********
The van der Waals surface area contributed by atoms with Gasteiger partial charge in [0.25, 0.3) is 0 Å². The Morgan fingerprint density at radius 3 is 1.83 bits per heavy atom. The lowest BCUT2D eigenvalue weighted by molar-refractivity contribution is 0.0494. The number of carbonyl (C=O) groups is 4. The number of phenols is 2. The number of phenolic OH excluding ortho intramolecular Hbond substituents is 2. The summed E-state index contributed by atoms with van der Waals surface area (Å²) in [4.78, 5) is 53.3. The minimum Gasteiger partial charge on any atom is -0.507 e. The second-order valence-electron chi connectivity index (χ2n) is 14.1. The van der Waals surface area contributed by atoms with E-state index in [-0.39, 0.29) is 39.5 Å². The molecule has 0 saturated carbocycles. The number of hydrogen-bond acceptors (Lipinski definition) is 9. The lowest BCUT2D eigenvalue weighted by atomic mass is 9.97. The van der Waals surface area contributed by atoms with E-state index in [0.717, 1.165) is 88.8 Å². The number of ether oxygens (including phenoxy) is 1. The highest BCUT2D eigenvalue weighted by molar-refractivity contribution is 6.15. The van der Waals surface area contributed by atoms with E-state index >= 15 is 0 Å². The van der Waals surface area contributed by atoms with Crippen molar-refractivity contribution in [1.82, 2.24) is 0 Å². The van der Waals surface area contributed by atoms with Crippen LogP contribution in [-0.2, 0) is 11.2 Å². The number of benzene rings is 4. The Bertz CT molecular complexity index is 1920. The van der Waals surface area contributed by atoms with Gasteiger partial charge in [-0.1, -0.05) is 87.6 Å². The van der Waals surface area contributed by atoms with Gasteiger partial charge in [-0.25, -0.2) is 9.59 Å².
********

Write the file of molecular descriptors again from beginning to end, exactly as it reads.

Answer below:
The van der Waals surface area contributed by atoms with Gasteiger partial charge in [0.25, 0.3) is 0 Å². The Morgan fingerprint density at radius 3 is 1.83 bits per heavy atom. The lowest BCUT2D eigenvalue weighted by molar-refractivity contribution is 0.0494. The number of carbonyl (C=O) groups is 4. The number of phenols is 2. The number of phenolic OH excluding ortho intramolecular Hbond substituents is 2. The summed E-state index contributed by atoms with van der Waals surface area (Å²) in [4.78, 5) is 53.3. The minimum Gasteiger partial charge on any atom is -0.507 e. The second-order valence-electron chi connectivity index (χ2n) is 14.1. The van der Waals surface area contributed by atoms with E-state index in [-0.39, 0.29) is 39.5 Å². The molecule has 0 saturated carbocycles. The number of hydrogen-bond acceptors (Lipinski definition) is 9. The lowest BCUT2D eigenvalue weighted by atomic mass is 9.97. The van der Waals surface area contributed by atoms with E-state index in [0.717, 1.165) is 88.8 Å². The number of ether oxygens (including phenoxy) is 1. The highest BCUT2D eigenvalue weighted by molar-refractivity contribution is 6.15. The van der Waals surface area contributed by atoms with E-state index >= 15 is 0 Å². The van der Waals surface area contributed by atoms with Crippen molar-refractivity contribution in [1.82, 2.24) is 0 Å². The van der Waals surface area contributed by atoms with Crippen LogP contribution in [-0.2, 0) is 11.2 Å². The number of benzene rings is 4. The Bertz CT molecular complexity index is 1920. The van der Waals surface area contributed by atoms with Gasteiger partial charge in [-0.1, -0.05) is 87.6 Å². The van der Waals surface area contributed by atoms with Gasteiger partial charge in [-0.25, -0.2) is 9.59 Å².